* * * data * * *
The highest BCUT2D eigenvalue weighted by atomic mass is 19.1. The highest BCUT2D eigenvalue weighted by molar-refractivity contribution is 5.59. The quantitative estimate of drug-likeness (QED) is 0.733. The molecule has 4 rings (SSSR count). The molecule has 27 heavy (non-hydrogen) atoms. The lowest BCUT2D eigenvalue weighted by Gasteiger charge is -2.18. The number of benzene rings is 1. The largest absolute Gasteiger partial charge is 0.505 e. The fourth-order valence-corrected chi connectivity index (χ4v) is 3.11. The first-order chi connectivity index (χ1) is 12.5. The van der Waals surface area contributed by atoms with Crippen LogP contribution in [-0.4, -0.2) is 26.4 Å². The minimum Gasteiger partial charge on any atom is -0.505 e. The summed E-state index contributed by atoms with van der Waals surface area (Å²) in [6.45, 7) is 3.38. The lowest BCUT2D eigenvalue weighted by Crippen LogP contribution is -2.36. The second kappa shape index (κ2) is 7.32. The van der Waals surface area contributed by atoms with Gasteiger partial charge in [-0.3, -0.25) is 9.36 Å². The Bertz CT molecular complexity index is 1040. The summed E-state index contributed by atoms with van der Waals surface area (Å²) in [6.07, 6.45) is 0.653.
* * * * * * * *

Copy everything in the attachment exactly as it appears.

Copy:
The highest BCUT2D eigenvalue weighted by atomic mass is 19.1. The highest BCUT2D eigenvalue weighted by molar-refractivity contribution is 5.59. The quantitative estimate of drug-likeness (QED) is 0.733. The molecule has 4 rings (SSSR count). The molecule has 27 heavy (non-hydrogen) atoms. The lowest BCUT2D eigenvalue weighted by Gasteiger charge is -2.18. The number of benzene rings is 1. The largest absolute Gasteiger partial charge is 0.505 e. The fourth-order valence-corrected chi connectivity index (χ4v) is 3.11. The first-order chi connectivity index (χ1) is 12.5. The van der Waals surface area contributed by atoms with Crippen LogP contribution in [-0.4, -0.2) is 26.4 Å². The minimum Gasteiger partial charge on any atom is -0.505 e. The summed E-state index contributed by atoms with van der Waals surface area (Å²) in [6.45, 7) is 3.38. The lowest BCUT2D eigenvalue weighted by Crippen LogP contribution is -2.36. The second kappa shape index (κ2) is 7.32. The van der Waals surface area contributed by atoms with Gasteiger partial charge in [-0.3, -0.25) is 9.36 Å². The Bertz CT molecular complexity index is 1040. The summed E-state index contributed by atoms with van der Waals surface area (Å²) in [6.07, 6.45) is 0.653.